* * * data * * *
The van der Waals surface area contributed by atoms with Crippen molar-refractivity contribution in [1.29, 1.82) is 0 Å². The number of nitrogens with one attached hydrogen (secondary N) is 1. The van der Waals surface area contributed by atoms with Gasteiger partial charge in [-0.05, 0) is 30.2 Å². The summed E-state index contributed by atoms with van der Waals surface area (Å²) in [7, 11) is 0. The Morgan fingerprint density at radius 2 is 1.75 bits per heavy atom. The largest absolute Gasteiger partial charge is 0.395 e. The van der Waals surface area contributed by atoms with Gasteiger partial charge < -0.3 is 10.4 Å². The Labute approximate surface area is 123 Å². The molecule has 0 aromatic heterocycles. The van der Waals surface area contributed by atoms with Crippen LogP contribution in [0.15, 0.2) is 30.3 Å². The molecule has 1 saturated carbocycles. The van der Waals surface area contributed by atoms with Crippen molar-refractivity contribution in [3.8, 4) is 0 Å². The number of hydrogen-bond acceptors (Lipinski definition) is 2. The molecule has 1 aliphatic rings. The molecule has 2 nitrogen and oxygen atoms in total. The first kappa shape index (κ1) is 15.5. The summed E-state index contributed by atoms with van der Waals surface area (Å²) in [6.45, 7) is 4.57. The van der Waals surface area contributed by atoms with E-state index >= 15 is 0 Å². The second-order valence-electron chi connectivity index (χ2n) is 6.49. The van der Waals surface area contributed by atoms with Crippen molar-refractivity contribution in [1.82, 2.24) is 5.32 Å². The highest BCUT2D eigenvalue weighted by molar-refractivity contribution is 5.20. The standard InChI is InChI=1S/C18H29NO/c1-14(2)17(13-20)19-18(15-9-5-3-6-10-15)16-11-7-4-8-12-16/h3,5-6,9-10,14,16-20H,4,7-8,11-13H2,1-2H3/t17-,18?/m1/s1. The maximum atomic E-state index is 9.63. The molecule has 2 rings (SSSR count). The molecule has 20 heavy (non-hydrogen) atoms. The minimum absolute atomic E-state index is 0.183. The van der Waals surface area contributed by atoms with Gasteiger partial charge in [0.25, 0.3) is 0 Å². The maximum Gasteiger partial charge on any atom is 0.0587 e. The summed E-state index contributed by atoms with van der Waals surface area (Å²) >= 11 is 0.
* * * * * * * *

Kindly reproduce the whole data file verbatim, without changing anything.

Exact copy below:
The van der Waals surface area contributed by atoms with Crippen molar-refractivity contribution in [1.29, 1.82) is 0 Å². The number of nitrogens with one attached hydrogen (secondary N) is 1. The van der Waals surface area contributed by atoms with Gasteiger partial charge in [-0.05, 0) is 30.2 Å². The summed E-state index contributed by atoms with van der Waals surface area (Å²) in [7, 11) is 0. The Morgan fingerprint density at radius 2 is 1.75 bits per heavy atom. The largest absolute Gasteiger partial charge is 0.395 e. The van der Waals surface area contributed by atoms with Gasteiger partial charge < -0.3 is 10.4 Å². The Labute approximate surface area is 123 Å². The molecule has 0 aromatic heterocycles. The van der Waals surface area contributed by atoms with Crippen LogP contribution in [0.15, 0.2) is 30.3 Å². The molecule has 1 saturated carbocycles. The van der Waals surface area contributed by atoms with Crippen molar-refractivity contribution in [3.8, 4) is 0 Å². The number of hydrogen-bond acceptors (Lipinski definition) is 2. The molecule has 1 aliphatic rings. The molecule has 2 nitrogen and oxygen atoms in total. The first kappa shape index (κ1) is 15.5. The summed E-state index contributed by atoms with van der Waals surface area (Å²) in [6.45, 7) is 4.57. The van der Waals surface area contributed by atoms with E-state index >= 15 is 0 Å². The second-order valence-electron chi connectivity index (χ2n) is 6.49. The van der Waals surface area contributed by atoms with Crippen molar-refractivity contribution in [1.82, 2.24) is 5.32 Å². The highest BCUT2D eigenvalue weighted by molar-refractivity contribution is 5.20. The standard InChI is InChI=1S/C18H29NO/c1-14(2)17(13-20)19-18(15-9-5-3-6-10-15)16-11-7-4-8-12-16/h3,5-6,9-10,14,16-20H,4,7-8,11-13H2,1-2H3/t17-,18?/m1/s1. The maximum atomic E-state index is 9.63. The molecule has 2 rings (SSSR count). The molecule has 20 heavy (non-hydrogen) atoms. The minimum absolute atomic E-state index is 0.183. The van der Waals surface area contributed by atoms with Gasteiger partial charge in [0.25, 0.3) is 0 Å². The maximum Gasteiger partial charge on any atom is 0.0587 e. The summed E-state index contributed by atoms with van der Waals surface area (Å²) >= 11 is 0.